Friday, March 31, 2006

PP for March

First, let me just say I have no idea how it is that March is gone already. You know what else I don't understand? How can an individual day seem so freaking long (especially at work!) and a week or a month or a year (yes, the years especially) go by so dang quick?

But pointless whining is not what we're here for--at least not this time anyway. It's the end of March and time again for the Perfect Post Awards hosted by those generous chickies at Suburban Turmoil and Petroville.

With no further ado (or whining--but okay, maybe a little whining--do you have any idea how many great blogs there are out there? And how hard it is to pick just one Perfect Post for a month?), my Perfect Post award for this month goes to Tawny over at Blogger's Nightmare for her post The Meltdown.

Tawny and her family are in the middle of moving into a brand new house and they're all understandably excited about the new place and all the possibilities but this post was more about the things they'll be leaving behind. I've mentioned (okay, whined about) growing up an Army brat so it's no surprise that I have a special place for all those bittersweet feelings we experience in those moments before a Big Change. I think Tawny did a great (Perfect!) job expressing those feelings.

So here's my button:A Perfect Post

And, Tawny, it's all yours!

Sunday, March 26, 2006

The Phone Crush

At the Day Job, a lot of our business is done on the phone. It's not unusual to talk to a customer every other month or so for years on end without ever meeting them in person. There comes a point with every customer when you instantly recognize their voice and can recite pertinent information before they do: the address and person their order will go to, the amount they usually spend, their payment method, etc.

With one customer in particular, that point came much sooner than it has with any of the others I've dealt with in my seven years at the shop. This customer was blessed with an amazing voice--rich, warm, flowing, enveloping. It gets me every time, inspires involuntary cooing and giggling. I once saw actress Dana Delaney on a late night talk show describing her trip to South America. She said she'd stepped off the plane in Brazil and the heat, the humidity, the teeming crowds and strains of music from the street musicians, "went straight to my crotch." The Voice is kinda like that. I have to steel myself against it. And it's a major effort.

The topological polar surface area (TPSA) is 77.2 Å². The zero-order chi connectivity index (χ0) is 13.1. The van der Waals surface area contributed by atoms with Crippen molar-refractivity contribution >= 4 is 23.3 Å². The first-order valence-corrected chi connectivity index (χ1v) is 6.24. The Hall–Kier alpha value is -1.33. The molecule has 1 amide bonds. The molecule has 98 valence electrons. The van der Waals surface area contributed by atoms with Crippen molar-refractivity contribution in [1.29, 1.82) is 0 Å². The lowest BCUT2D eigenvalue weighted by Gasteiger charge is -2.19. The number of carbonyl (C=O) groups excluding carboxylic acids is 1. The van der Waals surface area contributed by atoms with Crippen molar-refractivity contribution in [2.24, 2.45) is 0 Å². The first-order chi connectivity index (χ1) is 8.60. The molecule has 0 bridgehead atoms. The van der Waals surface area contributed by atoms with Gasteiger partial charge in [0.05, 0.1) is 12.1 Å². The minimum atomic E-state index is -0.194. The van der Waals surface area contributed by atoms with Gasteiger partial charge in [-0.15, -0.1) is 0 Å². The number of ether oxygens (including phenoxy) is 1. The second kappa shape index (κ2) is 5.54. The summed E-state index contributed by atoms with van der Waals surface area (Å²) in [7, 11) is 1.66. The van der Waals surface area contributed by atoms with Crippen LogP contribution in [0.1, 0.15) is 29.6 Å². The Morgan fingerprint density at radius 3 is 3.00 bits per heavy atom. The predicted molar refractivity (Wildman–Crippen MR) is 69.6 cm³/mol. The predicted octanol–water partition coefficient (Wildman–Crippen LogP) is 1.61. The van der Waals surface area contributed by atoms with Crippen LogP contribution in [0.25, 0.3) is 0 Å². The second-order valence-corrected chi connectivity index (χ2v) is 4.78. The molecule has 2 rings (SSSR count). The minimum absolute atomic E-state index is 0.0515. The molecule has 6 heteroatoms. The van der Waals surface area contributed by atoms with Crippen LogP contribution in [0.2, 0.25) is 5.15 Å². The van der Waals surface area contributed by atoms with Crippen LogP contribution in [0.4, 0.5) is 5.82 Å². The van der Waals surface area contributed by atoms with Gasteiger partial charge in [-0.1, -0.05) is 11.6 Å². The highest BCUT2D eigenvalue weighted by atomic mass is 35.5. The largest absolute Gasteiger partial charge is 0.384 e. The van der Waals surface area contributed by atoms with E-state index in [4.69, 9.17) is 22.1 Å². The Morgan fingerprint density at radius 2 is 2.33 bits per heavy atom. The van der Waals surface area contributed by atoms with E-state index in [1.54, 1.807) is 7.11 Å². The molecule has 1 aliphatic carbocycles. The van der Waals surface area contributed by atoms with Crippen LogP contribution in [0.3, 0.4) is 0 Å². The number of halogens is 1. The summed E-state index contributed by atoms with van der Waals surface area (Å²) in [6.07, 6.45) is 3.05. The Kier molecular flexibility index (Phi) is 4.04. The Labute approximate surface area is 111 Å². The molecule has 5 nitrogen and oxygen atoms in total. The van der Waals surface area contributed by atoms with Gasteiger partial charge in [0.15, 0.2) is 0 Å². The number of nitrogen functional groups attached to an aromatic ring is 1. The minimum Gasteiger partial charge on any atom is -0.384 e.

My only defense is to remember the week a few summers ago when I got to meet The Voice in person. The Voice calls to mind tall, dark, handsome, charming but not "slick," sexy but not smarmy and a whole host of other appealing characteristics. The reality of The Man Behind The Voice is stocky, average height, minimal neck, and very, very hairy--troll hairy, the kind of hairy you can only suspect when you see a fully dressed man, that hints of the horrors that lie beneath.

The day after I first met him, I made a delivery to his parents house and was greeted by TMBTV wearing shorts and a tank top, which left his pelt alarmingly visible. This is a profoundly hairy man--so hairy, in fact, that the tattoo on his right shoulder reminded me of moss-encrusted statuary you see in cemeteries and at battlefield memorials--you almost want to scrape away the moss, but can't bring yourself to touch it. He was sweating a little because it was so humid and he had been moving tables and chairs all morning, so each strand and clump of hair glistened in the morning sun, winking in an ominous and repulsive way.

I'm not in general a squeamish person--I mean seriously, would I have made it this far with four kids without requiring electroshock therapy if I were squeamish?--but thatch-like body hair not only repulses me, it actively alarms me.

In this case, that alarm is a good thing because it's the only thing that keeps me from making a total idiot of myself every time he calls. I counsel the primal response to his voice with reminders of the visual reality: "He's hairy, he's hairy, he's hairy, he's hairy."

And, most of the time, it works.

Wednesday, March 22, 2006


In 17 years of parenting, my most constant companion has been doubt--guilt often runs a close second, but doubt is the undisputed winner. The is-this-the-right-thing-to-do's and the will-this-or-that-decision-be-the-one-that-scars-them-for-life's have buzzed in my brain from morning until night for years on end and sometimes caused nightmares that woke me from what little sleep I managed to get.

I'm happy to report that when it comes to mothering an almost-twelve-year-old daughter, all doubt has been removed. There is no doubt whatsoever that absolutely everything I do, say, and am is completely, unequivocally, totally, one-hundred-percent wrong.

The certainty has its comforting moments--of course, I'd rather be right than wrong, but I have to admit there's a certain sense of freedom in knowing I can't win--it's a lot easier to throw up my hands, flip a coin, just wing it when I know I can't possibly be right. Just by being, I am already wrong. I've got nothing to lose.